Nearly $400,000 worth of fake Apple products were seized on Tuesday at Ontario International Airport and the Long Beach Seaport complex, federal authorities have revealed.
Jaime Ruiz of U.S Customs and Border Protection said that the range of fake Apple Products was “concealed in generic packaging.”
There were 220 « wrist wearable devices » and 1,200 pairs of wireless headphones, according to Ruiz. Ruiz told NBC Los Angeles that « If genuine, the seized products would have had an estimated manufacturer’s suggested retail price of $396,812, »
This wouldn’t be the first time we’ve seen counterfeit Apple goods this year — $290,000 worth of fake AirPods and Apple Watches were seized at Washington Dulles Airport in Virginia in April.
Apple Watches and AirPods appear to be the go-to fake Apple products, potentially due to their lower price and potential to fool unsuspecting consumers over the far more prevalent and recognizable iPhone.
Don’t get caught out by fakes — iMore’s take
The world of counterfeit goods is wild, and you’d be surprised at how easy it is to get caught out with fake products like Apple Watches and AirPods. Thankfully, you can usually tell a fake from the real deal as soon as you turn it on; they’re generally plagued with dodgy user interfaces and clunky attempts at recreating Apple’s software.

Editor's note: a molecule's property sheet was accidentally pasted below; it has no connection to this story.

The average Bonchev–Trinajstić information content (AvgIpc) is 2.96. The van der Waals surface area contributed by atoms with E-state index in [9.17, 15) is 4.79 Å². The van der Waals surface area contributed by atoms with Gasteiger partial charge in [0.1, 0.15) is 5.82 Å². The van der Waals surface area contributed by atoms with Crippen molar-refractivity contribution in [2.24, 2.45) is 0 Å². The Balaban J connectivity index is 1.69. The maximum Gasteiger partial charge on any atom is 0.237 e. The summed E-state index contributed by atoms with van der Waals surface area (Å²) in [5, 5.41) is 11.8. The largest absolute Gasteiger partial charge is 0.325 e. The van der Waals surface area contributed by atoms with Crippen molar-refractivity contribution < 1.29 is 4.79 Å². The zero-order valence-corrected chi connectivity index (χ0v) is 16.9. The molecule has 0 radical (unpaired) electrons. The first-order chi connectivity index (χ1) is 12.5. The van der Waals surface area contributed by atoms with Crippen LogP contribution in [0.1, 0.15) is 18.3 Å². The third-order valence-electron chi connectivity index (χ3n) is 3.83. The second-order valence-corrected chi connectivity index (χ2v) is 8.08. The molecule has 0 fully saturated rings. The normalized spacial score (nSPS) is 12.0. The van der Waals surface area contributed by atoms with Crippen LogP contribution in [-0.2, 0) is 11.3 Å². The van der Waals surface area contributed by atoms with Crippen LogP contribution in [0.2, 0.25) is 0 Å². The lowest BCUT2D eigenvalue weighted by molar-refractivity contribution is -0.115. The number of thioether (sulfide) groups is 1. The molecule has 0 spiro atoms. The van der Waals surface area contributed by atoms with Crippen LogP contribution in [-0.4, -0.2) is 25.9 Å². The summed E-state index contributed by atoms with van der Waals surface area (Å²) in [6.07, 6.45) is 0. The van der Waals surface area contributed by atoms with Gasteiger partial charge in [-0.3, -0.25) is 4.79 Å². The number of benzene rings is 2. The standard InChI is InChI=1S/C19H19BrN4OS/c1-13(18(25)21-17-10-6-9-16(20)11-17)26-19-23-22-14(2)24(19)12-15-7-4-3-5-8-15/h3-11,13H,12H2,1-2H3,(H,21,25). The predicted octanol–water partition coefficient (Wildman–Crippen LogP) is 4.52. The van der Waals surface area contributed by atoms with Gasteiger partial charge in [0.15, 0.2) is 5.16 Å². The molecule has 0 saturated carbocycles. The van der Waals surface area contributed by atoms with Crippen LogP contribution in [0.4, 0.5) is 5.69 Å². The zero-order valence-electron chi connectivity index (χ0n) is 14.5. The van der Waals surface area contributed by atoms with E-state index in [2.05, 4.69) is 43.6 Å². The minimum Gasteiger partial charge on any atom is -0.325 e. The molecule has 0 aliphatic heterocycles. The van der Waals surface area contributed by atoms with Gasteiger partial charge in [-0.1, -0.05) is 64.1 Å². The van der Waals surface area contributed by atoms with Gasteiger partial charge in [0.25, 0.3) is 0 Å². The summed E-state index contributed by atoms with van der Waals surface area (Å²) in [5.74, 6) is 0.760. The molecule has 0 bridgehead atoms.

That said, fake Apple products have come on leaps and bounds in the last few years, and during my time working at the Genius Bar, I would see fake AirPods all the time. Customers who unknowingly picked up good deals from Amazon or eBay were shocked to find out they‘d ended up with a fake when the charging case failed or the AirPods within sounded like they were playing down a drainpipe.
The scary thing with stories like this is that there must be a huge market for fake technology even to attempt to smuggle in fake goods of this quantity. It’s always something to be cautious about when buying on the aftermarket and is one of the main reasons we advocate for buying from trusted sources at all times, like Apple directly, Amazon, or Best Buy. Stay vigilant, and if a deal is too good to be true, then it probably is.